LONDON (Reuters) - Rio Tinto (RIO.L) (RIO.AX) is close to restarting a sale process for some of its aluminium assets, including a plant in Iceland, which have been valued at around $350 million, two sources familiar with the matter said.
The assets include a 53 percent stake in a Dutch anode facility and 50 percent of the shares in a Swedish aluminium fluoride plant, which are ingredients in aluminium production, the sources added.
French investment bank Natixis (CNAT.PA) has been helping Rio with the sale, one of the sources said.
Rio Tinto declined to comment and Natixis was not immediately available to comment.
Norwegian aluminium company Norsk Hydro (NHY.OL) pulled out of a previous plan to buy the assets in September, blaming a delay in getting European Commission approval for the deal.
Given Hydro’s already major position in the aluminium industry, the European Commission may have had competition concerns, industry sources said.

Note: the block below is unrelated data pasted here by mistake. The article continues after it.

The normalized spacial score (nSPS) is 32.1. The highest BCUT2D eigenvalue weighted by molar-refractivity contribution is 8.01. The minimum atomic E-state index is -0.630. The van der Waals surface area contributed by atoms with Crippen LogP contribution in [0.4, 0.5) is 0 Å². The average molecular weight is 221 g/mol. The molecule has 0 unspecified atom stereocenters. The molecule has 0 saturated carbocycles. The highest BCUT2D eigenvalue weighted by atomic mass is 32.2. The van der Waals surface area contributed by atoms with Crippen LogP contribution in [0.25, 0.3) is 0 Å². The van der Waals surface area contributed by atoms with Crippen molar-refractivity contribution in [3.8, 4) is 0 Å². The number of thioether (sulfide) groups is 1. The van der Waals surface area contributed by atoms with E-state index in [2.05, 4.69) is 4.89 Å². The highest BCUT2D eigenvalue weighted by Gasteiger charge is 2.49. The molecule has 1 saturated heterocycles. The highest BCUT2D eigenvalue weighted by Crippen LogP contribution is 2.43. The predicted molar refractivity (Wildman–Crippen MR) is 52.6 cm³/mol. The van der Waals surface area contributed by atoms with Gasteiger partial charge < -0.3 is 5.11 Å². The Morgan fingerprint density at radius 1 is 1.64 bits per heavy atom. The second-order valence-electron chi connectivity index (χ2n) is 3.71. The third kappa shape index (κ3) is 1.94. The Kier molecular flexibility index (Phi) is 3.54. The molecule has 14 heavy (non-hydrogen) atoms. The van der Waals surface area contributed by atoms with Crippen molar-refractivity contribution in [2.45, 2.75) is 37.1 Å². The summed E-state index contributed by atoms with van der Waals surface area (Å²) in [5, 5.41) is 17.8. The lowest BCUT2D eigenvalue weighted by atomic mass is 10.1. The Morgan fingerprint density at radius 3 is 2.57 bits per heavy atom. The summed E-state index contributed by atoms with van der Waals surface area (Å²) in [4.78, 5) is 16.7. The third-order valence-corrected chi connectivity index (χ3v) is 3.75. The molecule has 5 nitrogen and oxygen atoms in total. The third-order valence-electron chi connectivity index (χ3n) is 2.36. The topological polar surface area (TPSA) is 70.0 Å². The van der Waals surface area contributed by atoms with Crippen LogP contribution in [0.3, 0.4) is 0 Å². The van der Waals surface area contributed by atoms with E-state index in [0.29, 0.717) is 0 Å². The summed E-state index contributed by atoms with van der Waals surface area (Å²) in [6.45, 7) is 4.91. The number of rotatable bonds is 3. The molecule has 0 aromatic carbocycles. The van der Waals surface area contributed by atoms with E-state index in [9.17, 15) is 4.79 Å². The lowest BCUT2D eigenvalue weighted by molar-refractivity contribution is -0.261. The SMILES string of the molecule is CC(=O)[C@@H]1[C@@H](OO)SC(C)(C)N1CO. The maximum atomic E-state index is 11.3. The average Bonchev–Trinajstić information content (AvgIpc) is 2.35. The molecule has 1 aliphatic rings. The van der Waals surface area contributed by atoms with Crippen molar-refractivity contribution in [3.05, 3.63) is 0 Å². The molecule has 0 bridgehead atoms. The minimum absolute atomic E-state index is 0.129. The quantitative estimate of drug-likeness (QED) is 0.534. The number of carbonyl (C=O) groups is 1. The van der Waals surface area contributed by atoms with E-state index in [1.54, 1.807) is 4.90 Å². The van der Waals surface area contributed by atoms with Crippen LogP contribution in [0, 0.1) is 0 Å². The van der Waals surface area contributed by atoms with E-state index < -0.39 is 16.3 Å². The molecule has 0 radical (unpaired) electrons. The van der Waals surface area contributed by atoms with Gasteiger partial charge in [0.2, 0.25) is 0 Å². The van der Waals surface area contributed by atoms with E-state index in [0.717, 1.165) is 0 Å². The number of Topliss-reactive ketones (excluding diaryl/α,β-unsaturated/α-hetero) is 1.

Iceland generates all its electricity from hydropower and geothermal energy and Rio’s aluminium plant could appeal to companies looking to make their output as green as possible.
Producing aluminium requires huge amounts of energy, meaning it is also more cost effective to use hydropower.
Rio Tinto Chief Executive Jean-Sebastien Jacques, who took charge in July 2016, is gradually selling all but the company’s best-performing units.
Rio agreed in January to sell an aluminium smelter in Dunkirk in France to Sanjeev Gupta’s Liberty House, which also bought the miner’s smelter in Lochaber, Scotland.
The entire aluminium supply chain has been hit this year by U.S. sanctions on Russian producer Rusal (0486.HK), an outage at Norsk Hydro’s plant in Brazil and a strike at Alcoa’s alumina refineries in Australia.
Benchmark aluminium prices CMAL3 on the London Metal Exchange have risen 21 percent since the start of the year.
Reporting by Clara Denina and Barbara Lewis; additional reporting by Pratima Desai. Editing by Elaine Hardcastle